Culture & Entertainment

Riutbag, the commuter's dream backpack

By: Day Helesic
Canadian Living
Culture & Entertainment

Riutbag, the commuter's dream backpack

By: Day Helesic

Riutbag Guest post by William Dixon Navigating the city can be stressful for daily commuters and tourists alike. It can be nerve wracking to wait on a crowded GO train platform while wearing an easily accessible backpack. What if someone is trying to sneak through your bag? With all the zippers and pouches behind you, anyone nearby could steal your things. The Bag The simply designed but genius Riutbag (pronounced riot bag) promises to erase those worries. Dreamed up by Sarah Giblin, previously a communications manager at a retail conduct risk company in the U.K., the bag’s design keeps all zippers safely pressed up against the user’s back and away from sticky fingers. Constructed from waterproof material, it’s compact, hugs your body and is slim enough that you won’t be bumping into fellow commuters, but also large enough to store most 15-inch laptops, plus notebooks. The design is one that has truly resonated with consumers. Giblin often gets comments like, How has no one ever thought of this? “For any creator, this is great to hear,” she says. One neat design choice is the ticket holder in the straps; it’s a perfect spot to stash your metropass, Presto card or train ticket. Another is the water-bottle holder; one is built-in along each side. Incorporated into the main pack, the holders don’t jut out and add extra width to your bag. “I changed the water-bottle holders’ height to allow for 750ml bottles,” says Giblin. “The holders, the base and the straps caused the most [design] work.” The Inspiration This revolutionary rucksack was inspired by Giblin’s time growing up and commuting in London, U.K. and Berlin, Germany. At one point, she was mugged and had her belongings stolen while wearing her backpack. “For my own peace of mind, I wished my rucksack were the other way round,” she says. When she couldn’t find one like that on the market, she decided to make it herself. With that, she launched her own company, Riut (which stands for Revolution in User Thinking). Though Giblin knew what functionality she wanted the Riutbag to have, she didn’t have a background in design or the knowledge to make it appealing. To begin prototyping the bag, Giblin went to D2M, a UK-based design consultancy. There she worked with Annah Legg (who now has her own business, Girl and Bird). Working from Giblin’s sketches, they developed several prototypes, tweaking along the way, and eventually arrived at the final design. “Every feature was debated, prototyped, re-prototyped, rethought and then finalized, ” she says. The project was a challenge, but that didn’t stop Giblin. “The biggest hurdle was my lack of previous design understanding,” she says. “As a one-person startup you, and what you’ve scraped together, is all you’ve got. So you’ve got to go with it!” Where to find it The Riutbag is available online at riut.co.uk and costs around C$130, plus international shipping and handling. She hopes to get the bags onto retail shelves very soon. “There was a time when I believed I could sell enough through my website,” she says. “In reality, however, it’s my job to let the world know about the Riutbag, and that means getting the bags to places where people can find them. For that reason I’m working hard to partner with global retailers who recognize the benefit and value of bringing the Riutbag to their customers.” The first run of Riutbags are available until the end of May, the next batch will be up for grabs in September according to Giblin. Be sure to check out her website and Facebook page. Learn more about having a greener commute, visit How clean is your commute? Image courtesy of Sarah Giblin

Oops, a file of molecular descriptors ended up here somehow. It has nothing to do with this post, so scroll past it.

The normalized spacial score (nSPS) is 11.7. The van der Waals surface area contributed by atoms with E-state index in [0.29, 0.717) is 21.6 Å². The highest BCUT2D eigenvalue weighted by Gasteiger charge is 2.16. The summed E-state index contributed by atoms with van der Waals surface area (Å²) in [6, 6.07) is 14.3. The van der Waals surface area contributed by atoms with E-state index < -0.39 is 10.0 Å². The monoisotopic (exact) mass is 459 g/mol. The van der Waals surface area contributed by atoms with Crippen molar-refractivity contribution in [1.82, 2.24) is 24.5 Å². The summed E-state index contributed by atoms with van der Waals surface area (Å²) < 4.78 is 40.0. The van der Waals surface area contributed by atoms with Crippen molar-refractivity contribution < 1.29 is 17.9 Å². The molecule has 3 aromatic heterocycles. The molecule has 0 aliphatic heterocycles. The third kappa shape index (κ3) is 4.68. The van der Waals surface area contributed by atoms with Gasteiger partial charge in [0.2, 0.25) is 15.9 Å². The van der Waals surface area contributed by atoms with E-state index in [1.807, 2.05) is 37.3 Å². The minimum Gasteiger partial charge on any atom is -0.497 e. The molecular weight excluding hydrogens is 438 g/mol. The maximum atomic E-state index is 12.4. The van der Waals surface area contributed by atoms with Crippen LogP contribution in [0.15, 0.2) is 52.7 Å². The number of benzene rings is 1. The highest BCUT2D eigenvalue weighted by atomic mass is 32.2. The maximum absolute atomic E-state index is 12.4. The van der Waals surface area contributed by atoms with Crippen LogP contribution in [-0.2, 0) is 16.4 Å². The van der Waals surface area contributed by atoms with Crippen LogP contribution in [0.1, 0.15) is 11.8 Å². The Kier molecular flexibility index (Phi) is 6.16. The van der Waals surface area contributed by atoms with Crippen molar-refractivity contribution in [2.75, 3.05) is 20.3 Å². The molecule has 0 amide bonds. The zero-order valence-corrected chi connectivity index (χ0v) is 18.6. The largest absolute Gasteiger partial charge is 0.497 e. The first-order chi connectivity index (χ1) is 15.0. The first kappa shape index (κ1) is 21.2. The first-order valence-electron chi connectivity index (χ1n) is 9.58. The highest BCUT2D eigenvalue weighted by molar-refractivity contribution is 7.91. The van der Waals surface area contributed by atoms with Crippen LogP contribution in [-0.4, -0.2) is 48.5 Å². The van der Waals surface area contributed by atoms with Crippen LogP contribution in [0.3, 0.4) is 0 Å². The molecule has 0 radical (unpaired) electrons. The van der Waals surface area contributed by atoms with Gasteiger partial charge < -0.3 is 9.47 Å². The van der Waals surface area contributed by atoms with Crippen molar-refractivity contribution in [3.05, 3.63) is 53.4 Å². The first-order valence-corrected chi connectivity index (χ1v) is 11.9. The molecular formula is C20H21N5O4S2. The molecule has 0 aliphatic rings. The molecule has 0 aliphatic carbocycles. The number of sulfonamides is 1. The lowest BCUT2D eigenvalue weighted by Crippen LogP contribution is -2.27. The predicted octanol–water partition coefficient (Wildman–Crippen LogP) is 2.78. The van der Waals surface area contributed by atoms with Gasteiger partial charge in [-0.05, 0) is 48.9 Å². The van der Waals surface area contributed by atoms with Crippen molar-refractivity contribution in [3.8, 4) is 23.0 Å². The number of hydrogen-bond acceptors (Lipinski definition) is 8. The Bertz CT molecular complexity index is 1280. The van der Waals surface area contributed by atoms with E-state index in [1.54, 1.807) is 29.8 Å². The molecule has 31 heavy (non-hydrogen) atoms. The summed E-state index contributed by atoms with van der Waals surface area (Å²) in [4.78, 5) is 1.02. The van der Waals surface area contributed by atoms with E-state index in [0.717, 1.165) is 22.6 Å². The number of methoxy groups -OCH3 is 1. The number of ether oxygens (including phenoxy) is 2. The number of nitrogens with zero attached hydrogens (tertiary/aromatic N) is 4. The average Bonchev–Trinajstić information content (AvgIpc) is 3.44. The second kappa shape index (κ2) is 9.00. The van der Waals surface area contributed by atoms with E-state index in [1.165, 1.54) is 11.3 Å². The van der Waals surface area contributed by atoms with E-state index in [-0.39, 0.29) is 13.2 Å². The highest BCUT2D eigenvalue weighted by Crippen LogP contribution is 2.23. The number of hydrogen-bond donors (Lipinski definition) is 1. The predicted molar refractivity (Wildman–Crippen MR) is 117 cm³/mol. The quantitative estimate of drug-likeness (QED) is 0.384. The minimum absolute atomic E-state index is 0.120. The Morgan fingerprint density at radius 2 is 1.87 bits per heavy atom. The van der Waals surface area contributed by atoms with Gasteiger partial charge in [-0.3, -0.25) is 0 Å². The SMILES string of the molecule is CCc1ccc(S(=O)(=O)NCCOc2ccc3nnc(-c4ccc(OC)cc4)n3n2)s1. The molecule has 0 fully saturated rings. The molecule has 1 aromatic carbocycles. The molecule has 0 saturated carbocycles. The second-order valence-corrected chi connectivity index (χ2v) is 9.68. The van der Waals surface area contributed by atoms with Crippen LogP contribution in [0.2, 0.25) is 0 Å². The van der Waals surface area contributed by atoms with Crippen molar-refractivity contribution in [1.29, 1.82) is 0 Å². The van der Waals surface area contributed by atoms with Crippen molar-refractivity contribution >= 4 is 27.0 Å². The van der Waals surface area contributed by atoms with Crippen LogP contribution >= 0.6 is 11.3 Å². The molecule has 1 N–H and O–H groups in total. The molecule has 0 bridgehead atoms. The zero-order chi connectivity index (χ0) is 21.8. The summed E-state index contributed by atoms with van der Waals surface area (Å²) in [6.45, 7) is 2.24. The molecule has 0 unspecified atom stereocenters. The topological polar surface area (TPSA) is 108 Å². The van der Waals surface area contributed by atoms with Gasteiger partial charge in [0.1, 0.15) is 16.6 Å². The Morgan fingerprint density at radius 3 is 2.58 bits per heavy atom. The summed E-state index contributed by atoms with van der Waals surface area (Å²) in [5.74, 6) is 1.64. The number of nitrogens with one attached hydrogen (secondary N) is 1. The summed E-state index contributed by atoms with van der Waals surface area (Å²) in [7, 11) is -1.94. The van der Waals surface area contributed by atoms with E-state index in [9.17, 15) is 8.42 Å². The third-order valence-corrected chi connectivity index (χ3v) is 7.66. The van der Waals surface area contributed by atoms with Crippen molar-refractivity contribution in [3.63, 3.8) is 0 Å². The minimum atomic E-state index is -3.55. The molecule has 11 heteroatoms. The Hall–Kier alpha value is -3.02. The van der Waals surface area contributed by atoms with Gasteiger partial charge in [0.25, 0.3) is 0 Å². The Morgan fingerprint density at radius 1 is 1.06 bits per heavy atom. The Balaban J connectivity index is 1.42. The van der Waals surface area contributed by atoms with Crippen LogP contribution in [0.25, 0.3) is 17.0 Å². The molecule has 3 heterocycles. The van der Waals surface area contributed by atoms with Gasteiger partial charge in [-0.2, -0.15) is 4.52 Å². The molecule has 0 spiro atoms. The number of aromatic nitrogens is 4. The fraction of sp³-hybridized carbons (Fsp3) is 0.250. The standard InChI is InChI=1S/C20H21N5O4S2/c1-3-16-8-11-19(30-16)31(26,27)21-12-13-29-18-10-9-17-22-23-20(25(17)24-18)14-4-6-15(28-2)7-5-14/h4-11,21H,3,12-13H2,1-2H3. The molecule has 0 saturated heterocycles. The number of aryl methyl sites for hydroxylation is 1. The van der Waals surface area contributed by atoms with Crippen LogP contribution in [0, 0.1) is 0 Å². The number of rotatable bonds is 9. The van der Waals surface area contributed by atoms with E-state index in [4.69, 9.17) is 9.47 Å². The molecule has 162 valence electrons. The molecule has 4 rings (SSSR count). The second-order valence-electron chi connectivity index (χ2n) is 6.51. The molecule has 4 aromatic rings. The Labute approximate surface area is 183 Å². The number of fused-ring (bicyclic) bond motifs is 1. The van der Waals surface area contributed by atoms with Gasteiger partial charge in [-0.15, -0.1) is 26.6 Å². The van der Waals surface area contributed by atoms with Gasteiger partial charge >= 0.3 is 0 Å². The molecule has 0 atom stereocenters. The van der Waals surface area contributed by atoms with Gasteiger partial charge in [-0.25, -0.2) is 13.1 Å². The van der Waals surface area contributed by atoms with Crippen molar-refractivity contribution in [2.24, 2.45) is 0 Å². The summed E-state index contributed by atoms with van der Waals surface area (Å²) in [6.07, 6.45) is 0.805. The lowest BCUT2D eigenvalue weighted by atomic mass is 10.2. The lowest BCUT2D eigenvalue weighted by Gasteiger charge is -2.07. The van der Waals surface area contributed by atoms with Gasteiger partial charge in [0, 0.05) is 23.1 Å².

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Riutbag, the commuter's dream backpack

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